Who's the Decider?
Driving to the covered bazaar in the exotic western Indian town of Jodhpur last week, our Indian guide stopped to point out a modern landmark. "Do you see that stoplight?" he asked, pointing to a standard green-yellow-red stoplight in the busy intersection. "It's the only stoplight in Jodhpur. There are 1.2 million people living here."
The more you travel around India, the more you notice just how lightly the hand of government rests on this country. Somehow, it all sort of works. The traffic does move, but, for the first time in all my years visiting India, I've started to wonder whether India's "good enough" approach to government will really be good enough much longer. Huge corruption scandals have stripped the government of billions of dollars of needed resources, and, as much as I'm impressed by the innovative prowess of India's young technologists, without a government to enable them with the roads, ports, bandwidth, electricity, airports and smart regulations they need to thrive, they will never realize their full potential.
This isn't just a theoretical matter. The air in India's biggest cities is unhealthy. You rarely see a body of water here — a river, lake or pond — that is not polluted. The sheer crush of people — India will soon have more than China — on an unprotected environment really seems to be taking its toll. Without better governance, how will India avoid becoming an ecological disaster area in 10 years? Eventually the law of large numbers — 1.2 billion people — just starts to devour every minimalist step forward that India makes. India doesn't need to become China, and isn't going to. But it still needs to prove that its democracy can make and implement big decisions with the same focus, authority and stick-to-itiveness as China's autocracy.
Azim Premji, the chairman of Wipro, one of India's premier technology companies, did not mince words about the future when he announced his company's earnings two weeks ago: "There is a complete absence of decision-making among leaders in the government. If prompt action is not taken, the country will face a setback. You must appreciate how serious it is."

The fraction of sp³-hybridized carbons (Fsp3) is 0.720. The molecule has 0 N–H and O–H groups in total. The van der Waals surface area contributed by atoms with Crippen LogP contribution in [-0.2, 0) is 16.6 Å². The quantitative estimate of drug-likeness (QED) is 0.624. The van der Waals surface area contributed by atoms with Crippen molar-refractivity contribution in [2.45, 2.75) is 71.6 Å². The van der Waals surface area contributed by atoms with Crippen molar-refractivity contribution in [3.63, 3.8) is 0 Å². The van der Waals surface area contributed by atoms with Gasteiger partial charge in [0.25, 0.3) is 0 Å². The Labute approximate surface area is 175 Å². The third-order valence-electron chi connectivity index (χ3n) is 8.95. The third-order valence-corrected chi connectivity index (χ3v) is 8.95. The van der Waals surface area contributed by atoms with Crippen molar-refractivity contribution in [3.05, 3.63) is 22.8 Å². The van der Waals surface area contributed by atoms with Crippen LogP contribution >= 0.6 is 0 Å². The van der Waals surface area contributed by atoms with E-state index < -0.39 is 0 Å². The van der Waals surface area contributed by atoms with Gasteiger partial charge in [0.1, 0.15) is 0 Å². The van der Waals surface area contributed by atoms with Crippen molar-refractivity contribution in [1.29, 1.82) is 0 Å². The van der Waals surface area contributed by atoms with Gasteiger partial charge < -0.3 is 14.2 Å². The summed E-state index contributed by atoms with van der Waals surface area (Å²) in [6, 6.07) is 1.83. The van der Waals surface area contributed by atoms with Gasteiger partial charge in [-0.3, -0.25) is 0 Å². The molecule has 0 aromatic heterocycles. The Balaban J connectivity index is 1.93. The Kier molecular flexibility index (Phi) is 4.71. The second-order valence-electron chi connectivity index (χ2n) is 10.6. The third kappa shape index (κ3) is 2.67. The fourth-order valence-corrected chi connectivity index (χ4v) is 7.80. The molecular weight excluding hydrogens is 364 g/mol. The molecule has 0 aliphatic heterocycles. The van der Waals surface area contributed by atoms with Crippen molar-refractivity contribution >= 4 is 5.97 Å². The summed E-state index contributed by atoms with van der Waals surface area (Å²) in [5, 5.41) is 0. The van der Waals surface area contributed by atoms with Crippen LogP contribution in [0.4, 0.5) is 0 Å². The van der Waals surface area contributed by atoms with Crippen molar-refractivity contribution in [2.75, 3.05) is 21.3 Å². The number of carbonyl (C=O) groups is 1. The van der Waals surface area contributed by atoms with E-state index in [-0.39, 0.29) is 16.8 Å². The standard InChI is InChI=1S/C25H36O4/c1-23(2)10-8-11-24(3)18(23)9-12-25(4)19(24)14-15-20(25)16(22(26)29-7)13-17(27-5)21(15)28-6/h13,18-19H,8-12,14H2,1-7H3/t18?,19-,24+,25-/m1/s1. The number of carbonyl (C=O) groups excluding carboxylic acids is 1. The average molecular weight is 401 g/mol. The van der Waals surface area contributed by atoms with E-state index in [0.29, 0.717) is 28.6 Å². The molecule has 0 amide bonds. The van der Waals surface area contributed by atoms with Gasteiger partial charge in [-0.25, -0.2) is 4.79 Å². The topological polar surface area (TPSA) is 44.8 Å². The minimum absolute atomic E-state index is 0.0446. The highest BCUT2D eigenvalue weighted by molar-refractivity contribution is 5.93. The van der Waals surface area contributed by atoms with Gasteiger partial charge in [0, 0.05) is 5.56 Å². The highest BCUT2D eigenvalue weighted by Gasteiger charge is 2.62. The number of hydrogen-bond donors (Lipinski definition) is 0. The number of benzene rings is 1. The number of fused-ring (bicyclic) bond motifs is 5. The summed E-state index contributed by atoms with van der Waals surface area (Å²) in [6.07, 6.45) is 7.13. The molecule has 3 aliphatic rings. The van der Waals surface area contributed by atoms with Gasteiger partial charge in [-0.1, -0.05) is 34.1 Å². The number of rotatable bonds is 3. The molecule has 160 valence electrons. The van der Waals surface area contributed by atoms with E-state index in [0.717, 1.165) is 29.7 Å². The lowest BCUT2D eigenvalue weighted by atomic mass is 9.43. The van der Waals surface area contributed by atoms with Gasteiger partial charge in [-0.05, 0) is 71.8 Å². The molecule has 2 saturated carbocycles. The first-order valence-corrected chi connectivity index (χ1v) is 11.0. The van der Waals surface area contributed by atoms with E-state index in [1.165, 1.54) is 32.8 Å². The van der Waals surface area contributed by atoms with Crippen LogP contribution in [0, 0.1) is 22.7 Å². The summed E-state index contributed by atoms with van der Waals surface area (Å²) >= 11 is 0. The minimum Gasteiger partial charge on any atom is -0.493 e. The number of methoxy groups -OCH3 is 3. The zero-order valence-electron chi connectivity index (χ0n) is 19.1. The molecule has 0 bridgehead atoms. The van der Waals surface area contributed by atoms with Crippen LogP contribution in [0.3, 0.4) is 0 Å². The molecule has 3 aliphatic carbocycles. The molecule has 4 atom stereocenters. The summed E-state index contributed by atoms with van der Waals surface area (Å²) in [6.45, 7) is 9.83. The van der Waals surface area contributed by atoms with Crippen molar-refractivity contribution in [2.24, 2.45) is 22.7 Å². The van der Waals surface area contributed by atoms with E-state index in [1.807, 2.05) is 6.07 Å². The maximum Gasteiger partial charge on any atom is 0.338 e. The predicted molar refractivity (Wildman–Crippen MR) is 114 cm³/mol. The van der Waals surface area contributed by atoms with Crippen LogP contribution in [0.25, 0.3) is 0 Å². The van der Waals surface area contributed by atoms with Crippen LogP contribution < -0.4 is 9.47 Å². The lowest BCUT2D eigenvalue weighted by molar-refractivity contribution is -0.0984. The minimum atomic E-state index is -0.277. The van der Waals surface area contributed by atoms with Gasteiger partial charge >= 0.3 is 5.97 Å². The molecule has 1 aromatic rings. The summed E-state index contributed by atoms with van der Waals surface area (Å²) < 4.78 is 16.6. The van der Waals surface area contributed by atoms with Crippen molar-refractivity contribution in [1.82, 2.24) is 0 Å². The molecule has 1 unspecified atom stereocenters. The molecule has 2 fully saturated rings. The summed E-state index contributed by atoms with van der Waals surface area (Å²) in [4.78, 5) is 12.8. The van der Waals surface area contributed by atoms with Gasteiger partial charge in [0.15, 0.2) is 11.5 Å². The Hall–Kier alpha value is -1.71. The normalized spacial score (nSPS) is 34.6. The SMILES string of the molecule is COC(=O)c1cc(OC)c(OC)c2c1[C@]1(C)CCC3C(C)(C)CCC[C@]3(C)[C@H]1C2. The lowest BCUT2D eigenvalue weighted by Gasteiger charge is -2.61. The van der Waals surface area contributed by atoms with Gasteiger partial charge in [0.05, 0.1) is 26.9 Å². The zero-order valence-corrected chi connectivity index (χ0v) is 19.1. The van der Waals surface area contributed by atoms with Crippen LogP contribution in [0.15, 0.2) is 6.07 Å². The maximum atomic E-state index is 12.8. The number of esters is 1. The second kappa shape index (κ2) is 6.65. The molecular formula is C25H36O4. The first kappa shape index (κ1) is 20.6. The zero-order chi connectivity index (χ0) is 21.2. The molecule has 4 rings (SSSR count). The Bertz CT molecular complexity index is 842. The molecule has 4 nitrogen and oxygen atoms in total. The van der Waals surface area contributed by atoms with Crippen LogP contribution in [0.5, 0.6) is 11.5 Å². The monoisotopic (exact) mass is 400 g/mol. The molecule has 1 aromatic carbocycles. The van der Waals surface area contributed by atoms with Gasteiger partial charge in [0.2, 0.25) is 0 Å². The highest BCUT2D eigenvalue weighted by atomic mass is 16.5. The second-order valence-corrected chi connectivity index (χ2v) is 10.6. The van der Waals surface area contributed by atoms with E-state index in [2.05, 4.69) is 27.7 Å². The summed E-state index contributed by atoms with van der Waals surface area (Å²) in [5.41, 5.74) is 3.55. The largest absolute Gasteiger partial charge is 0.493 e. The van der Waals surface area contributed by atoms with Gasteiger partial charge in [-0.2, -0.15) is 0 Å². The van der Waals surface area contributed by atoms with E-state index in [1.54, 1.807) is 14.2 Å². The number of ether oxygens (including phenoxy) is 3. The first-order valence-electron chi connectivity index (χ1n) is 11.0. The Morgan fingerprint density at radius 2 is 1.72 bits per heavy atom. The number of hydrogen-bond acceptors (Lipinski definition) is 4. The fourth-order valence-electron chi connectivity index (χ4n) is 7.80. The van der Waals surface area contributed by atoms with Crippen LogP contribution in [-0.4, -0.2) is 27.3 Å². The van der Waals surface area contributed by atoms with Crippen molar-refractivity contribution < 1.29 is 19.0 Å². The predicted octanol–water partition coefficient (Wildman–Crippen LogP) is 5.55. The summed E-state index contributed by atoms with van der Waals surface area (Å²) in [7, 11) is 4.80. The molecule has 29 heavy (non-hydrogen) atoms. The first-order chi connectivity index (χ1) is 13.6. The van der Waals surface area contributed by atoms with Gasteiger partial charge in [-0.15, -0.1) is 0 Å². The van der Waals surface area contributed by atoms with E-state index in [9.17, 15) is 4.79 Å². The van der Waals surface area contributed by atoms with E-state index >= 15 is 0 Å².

Sound familiar? Premji could have been speaking about the European Union or the United States. No leaders want to take hard decisions anymore, except when forced to. Everyone — even China's leaders — seems more afraid of their own people than ever. One wonders whether the Internet, blogging, Twitter, texting and micro-blogging, as in China's case, has made participatory democracy and autocracy so participatory, and leaders so finely attuned to every nuance of public opinion, that they find it hard to make any big decision that requires sacrifice. They have too many voices in their heads other than their own.
Here we are in America again on the eve of a major budgetary decision by yet another bipartisan "supercommittee," and does anyone know what President Obama's preferred outcome is? Exactly which taxes does he want raised, and which spending does he want cut? The president's politics on this issue seems to be a bowl of poll-tested mush.
At a time when, from India to America, democracies have never had more big decisions to make, if they want to deliver better living standards for their people, this epidemic of not deciding is a troubling trend. It means that we are abdicating more and more leadership to technocrats or supercommittees — or just letting the market and Mother Nature impose on us decisions that we cannot make ourselves. The latter rarely yields optimal outcomes.
The European Union has a particularly acute version of leaders-who-will-not-lead, which is why both Greece and Italy have now turned to unelected technocrats to run their governments. Writing in The Financial Times on Saturday, Tony Barber noted, "In effect, eurozone policy makers have decided to suspend politics as normal in two countries because they judge it to be a mortal threat to Europe's monetary union. They have ruled that European unity, a project more than 50 years in the making, is of such overriding importance that politicians accountable to the people must give way to unelected experts who can keep the show on the road. If so far there is little public outrage in Athens and Rome, it is surely because millions of Greeks and Italians hold their political classes in such contempt."
Yes, it's true that in the hyperconnected world, in the age of Facebook and Twitter, the people are more empowered and a lot more innovation and ideas will come from the bottom up, not just the top down. That's a good thing — in theory. But at the end of the day — whether you are a president, senator, mayor or on the steering committee of your local Occupy Wall Street — someone needs to meld those ideas into a vision of how to move forward, sculpt them into policies that can make a difference in peoples' lives and then build a majority to deliver on them. Those are called leaders. Leaders shape polls. They don't just read polls. And, today, across the globe and across all political systems, leaders are in dangerously short supply.